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Journal of Long-Term Effects of Medical Implants
SJR: 0.332 SNIP: 0.491 CiteScore™: 0.89

ISSN Print: 1050-6934
ISSN Online: 1940-4379

Journal of Long-Term Effects of Medical Implants

DOI: 10.1615/JLongTermEffMedImplants.2016016455
pages 225-232

Characterization of Outer Insulation in Long-Term-Implanted Leads

Mariya Tohfafarosh
School of Biomedical Engineering, Science and Health Systems, Drexel University, Philadelphia, PA
Alex Sevit
School of Biomedical Engineering, Science and Health Systems, Drexel University, Philadelphia, PA
Jasmine Patel
Exponent, Inc., Philadelphia, PA
Jonathan W. Kiel
Exponent, Inc., Philadelphia, PA
Arnold Greenspon
Thomas Jefferson University Hospital, Philadelphia, PA
Jordan M. Prutkin
University of Washington Medical Center, Seattle, WA
Steven M. Kurtz
Department of Biomedical Engineering, Drexel University, Philadelphia, PA; Exponent Inc., Philadelphia, PA

ABSTRACT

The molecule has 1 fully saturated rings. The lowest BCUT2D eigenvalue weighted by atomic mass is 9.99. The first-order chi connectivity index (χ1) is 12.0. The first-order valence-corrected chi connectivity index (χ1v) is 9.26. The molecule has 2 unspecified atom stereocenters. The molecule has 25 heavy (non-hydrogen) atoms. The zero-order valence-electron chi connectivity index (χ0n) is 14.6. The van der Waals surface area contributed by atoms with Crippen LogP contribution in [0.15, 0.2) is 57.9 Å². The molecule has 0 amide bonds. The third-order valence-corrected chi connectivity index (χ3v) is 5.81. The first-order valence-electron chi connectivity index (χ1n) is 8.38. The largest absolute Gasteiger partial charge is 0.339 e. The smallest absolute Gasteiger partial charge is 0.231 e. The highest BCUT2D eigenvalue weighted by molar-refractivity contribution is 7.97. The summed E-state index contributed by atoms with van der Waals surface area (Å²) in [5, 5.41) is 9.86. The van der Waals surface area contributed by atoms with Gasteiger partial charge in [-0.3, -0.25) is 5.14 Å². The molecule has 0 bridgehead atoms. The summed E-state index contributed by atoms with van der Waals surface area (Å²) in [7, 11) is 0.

Success of pacemakers and implantable cardioverter defibrillators may be limited by premature lead failure. Lead insulation polymers, such as polyurethane (PU) and polydimethylsiloxane (PDMS), are reported to degrade over time in vivo. PU is known to undergo oxidation, whereas PDMS undergoes surface hydrolysis. Previous studies have characterized polymer degradation in vitro, in animals or in short-term human study; however, complex effects of the biochemical and mechanical environment on the lead insulation can only be fully understood by evaluating long-term-implanted leads. Therefore, we established a retrieval program to systematically characterize the chemical and surface changes in 37 of 104 retrieved pacing and defibrillator leads, implanted for ≥5 yr. Fourier transform infrared (FTIR) spectroscopy was used for chemical analysis, and a scanning electron microscope was used for surface degradation evaluation. PDMS leads were investigated for changes in the ratio of Si-O-Si to Si-C peaks, whereas PU degradation was evaluated by changes in ether (C-O-C), carbonyl (C=O), methylene (C-H), and amino (C-N/N-H) peaks. Under SEM, PDMS showed enhanced roughness but no statistical increase in Si-O-Si bonds. PU showed uniform cracking throughout the lead body and statistical changes in each of the oxidation indicative peaks. Overall, both polymers showed surface changes in the physiological environment, but PU was the only material to show chemical changes. This work is a large-scale characterization study on long-term-implanted leads that confirmed PU oxidation but not hydrolysis of PDMS in vivo. It provides important insight for manufacturers when making design improvements and for surgeons when making decisions about lead implantation.